metallic, the aggregate value of the coin is not more than In addition to this, it scems to me that some measure, of one in thirty of the aggregate value of the property. It a remedial character, connected with the currency, ought also follows, that an increase in the amount of the currento be adopted, to ease of the pressure while the process is cy, by the addition of a paper circulation of no intrinsic going through. It is desirable that the Government should value, but increases the nominal value of the aggregate make as few and small demands on the specie market as property of the country in the same proportion that the inpossible during the time, so as to throw no impediment in crease bears to the whole amount of currency; so that, if the way of the resumption of specie payments. With this the currency be doubled, the nominal value of the property view, I am of the impression that the sum necessary for will also be doubled. Hence it is, that, when the paper the present wants of the Treasury should be raised by a currency of a country is in the shape of promissory notes, paper, which should at the same time have the requisite there is a constant tendency to excess. We look for their qualities to enable it to perform the functions of a paper safety to the ability of the drawer; and so long as his means circulation. Under this impression, I object to the interest are ample to meet his engagements, there is no distrust; to be allowed on the Treasury notes which this bill author- without reflecting that, considered as currency, it cannot izes to be issued, on the very opposite grounds that the Sen- safely exceed one in thirty in value, compared to property. ator from Massachusetts bestows his opposition. He ap- And the delusion is farther increased by the constant inproves of interest, because it would throw them out of cir crease in value of property, with the increase of the notes culation into the hands of capitalists, as a convenient and in circulation, so as to maintain the same relative proporsafe investment; and I disapprove, because it will have that tion. It follows that a Government may safely contract a effect. I am disposed to ease off the process; he, I would debt many times the amount of its aggregate circulation; suppose, is very little solicitous on that point.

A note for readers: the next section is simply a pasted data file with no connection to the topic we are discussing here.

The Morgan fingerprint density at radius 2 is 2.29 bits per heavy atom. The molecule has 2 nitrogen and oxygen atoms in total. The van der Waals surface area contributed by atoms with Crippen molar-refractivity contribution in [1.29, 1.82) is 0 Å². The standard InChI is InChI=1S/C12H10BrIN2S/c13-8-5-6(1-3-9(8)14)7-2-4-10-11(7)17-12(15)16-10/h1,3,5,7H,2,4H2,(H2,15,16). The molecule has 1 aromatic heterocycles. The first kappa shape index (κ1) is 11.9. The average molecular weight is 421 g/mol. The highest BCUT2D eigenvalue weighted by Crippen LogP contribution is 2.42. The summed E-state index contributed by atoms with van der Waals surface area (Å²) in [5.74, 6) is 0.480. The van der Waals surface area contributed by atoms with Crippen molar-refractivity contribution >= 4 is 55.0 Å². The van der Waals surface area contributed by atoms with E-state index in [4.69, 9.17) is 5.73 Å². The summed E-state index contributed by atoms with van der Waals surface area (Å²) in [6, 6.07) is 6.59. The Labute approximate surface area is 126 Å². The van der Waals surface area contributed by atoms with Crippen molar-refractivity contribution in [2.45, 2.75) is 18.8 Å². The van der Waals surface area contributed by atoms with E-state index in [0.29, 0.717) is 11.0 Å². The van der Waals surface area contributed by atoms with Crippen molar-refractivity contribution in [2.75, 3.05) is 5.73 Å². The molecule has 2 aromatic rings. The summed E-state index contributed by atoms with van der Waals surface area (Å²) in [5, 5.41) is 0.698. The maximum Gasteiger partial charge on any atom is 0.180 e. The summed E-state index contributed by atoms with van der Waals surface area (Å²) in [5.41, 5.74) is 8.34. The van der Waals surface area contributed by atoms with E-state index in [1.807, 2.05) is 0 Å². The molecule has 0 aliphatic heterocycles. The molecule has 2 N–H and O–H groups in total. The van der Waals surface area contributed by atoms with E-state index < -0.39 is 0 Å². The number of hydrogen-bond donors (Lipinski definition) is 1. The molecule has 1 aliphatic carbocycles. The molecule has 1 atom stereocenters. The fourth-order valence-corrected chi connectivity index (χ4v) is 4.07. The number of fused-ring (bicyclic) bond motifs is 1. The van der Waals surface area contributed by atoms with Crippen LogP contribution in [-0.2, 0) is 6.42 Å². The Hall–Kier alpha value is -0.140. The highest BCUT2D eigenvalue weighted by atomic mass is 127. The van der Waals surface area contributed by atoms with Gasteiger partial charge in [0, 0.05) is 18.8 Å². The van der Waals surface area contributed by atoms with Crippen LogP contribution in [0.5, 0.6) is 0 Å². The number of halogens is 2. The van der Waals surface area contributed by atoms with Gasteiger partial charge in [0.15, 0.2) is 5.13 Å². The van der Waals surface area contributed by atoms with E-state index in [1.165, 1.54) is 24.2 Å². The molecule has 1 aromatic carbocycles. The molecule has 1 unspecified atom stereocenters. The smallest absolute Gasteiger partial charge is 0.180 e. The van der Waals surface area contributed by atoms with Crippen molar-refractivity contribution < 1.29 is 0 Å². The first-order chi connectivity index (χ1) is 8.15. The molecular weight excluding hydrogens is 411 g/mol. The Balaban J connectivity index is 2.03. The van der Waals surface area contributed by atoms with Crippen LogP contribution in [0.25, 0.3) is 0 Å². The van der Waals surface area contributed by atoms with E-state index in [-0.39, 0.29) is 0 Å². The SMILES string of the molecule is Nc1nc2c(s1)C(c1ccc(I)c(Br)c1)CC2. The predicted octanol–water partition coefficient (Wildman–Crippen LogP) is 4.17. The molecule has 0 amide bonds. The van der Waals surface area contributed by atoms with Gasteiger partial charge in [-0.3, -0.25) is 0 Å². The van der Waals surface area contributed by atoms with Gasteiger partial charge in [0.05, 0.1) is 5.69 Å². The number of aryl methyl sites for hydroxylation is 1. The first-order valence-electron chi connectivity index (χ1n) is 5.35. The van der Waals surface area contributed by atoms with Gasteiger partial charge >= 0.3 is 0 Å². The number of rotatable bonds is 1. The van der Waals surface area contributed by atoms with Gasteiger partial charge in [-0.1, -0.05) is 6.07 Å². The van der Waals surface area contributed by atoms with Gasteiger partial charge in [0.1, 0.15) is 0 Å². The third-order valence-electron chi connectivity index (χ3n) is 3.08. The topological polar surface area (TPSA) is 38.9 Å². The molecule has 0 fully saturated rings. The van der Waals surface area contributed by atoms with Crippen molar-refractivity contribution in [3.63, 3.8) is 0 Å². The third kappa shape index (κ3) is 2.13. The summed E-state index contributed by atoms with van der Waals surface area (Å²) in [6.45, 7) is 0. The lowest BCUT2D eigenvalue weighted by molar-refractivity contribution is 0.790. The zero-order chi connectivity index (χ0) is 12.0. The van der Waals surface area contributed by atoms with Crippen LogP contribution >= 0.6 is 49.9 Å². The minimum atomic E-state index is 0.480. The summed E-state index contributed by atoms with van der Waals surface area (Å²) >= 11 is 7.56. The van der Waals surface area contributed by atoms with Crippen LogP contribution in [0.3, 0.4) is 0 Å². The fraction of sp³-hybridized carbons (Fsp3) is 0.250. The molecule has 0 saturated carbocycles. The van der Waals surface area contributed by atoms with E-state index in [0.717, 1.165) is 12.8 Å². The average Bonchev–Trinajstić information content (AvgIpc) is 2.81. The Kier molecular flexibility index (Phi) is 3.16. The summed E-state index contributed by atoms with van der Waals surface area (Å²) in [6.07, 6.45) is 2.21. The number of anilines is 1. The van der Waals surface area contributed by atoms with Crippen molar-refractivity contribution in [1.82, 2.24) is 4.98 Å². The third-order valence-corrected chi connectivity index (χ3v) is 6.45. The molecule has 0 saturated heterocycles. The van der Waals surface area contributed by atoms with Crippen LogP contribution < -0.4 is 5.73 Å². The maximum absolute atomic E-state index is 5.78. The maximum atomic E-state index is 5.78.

but, if it were to attempt to put its promissory notes in cirBut I go farther. I am of the impression, to make this culation in amount equal to its debts, an explosion in the greal measure successful, and secure it against reaction, that I currency would be inevitable. And hence, with other causes,
[Sept. 18, 1837.
the constant tendency to an excessive issue of bank-notes commerce. An unusual demand from abroad for the metin prosperous times, when so large a portion of the com als would, of course, raise them a little in their relative valmunity are anxious to obtain accommodation, and who are ue, and depress relatively the Government bills in the same disappointed when negotiable paper is refused by the banks; proportion, which would cause them to flow into the Treasnot reflecting that it would not be safe to discount beyond ury, and gold and silver to flow out; while, on the contrary, the limits I have assigned for a safe circulation, however an increased demand for the bills in the domestic exchange good the paper offered.